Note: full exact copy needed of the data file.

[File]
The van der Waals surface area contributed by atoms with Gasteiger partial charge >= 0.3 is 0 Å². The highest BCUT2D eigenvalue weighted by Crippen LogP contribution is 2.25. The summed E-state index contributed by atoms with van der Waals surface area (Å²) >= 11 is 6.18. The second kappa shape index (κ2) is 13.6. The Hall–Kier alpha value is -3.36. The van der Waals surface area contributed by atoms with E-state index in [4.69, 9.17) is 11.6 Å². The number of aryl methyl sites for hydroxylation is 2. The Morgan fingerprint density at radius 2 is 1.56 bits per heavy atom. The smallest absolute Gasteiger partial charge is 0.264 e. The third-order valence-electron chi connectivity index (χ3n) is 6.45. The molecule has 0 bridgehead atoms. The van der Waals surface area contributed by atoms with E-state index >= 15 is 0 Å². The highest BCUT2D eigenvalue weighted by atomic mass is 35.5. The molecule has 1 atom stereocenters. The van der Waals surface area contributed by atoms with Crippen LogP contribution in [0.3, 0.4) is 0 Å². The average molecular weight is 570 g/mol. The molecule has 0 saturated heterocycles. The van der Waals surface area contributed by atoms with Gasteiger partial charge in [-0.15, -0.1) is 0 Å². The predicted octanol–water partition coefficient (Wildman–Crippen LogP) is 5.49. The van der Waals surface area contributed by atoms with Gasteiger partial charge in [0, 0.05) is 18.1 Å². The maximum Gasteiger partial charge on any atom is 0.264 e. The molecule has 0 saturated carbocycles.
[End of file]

The van der Waals surface area contributed by atoms with Gasteiger partial charge >= 0.3 is 0 Å². The highest BCUT2D eigenvalue weighted by Crippen LogP contribution is 2.25. The summed E-state index contributed by atoms with van der Waals surface area (Å²) >= 11 is 6.18. The second kappa shape index (κ2) is 13.6. The Hall–Kier alpha value is -3.36. The van der Waals surface area contributed by atoms with E-state index in [4.69, 9.17) is 11.6 Å². The number of aryl methyl sites for hydroxylation is 2. The Morgan fingerprint density at radius 2 is 1.56 bits per heavy atom. The smallest absolute Gasteiger partial charge is 0.264 e. The third-order valence-electron chi connectivity index (χ3n) is 6.45. The molecule has 0 bridgehead atoms. The van der Waals surface area contributed by atoms with E-state index >= 15 is 0 Å². The highest BCUT2D eigenvalue weighted by atomic mass is 35.5. The molecule has 1 atom stereocenters. The van der Waals surface area contributed by atoms with Crippen LogP contribution in [0.3, 0.4) is 0 Å². The average molecular weight is 570 g/mol. The molecule has 0 saturated heterocycles. The van der Waals surface area contributed by atoms with Gasteiger partial charge in [-0.15, -0.1) is 0 Å². The predicted octanol–water partition coefficient (Wildman–Crippen LogP) is 5.49. The van der Waals surface area contributed by atoms with Gasteiger partial charge in [0, 0.05) is 18.1 Å². The maximum Gasteiger partial charge on any atom is 0.264 e. The molecule has 0 saturated carbocycles.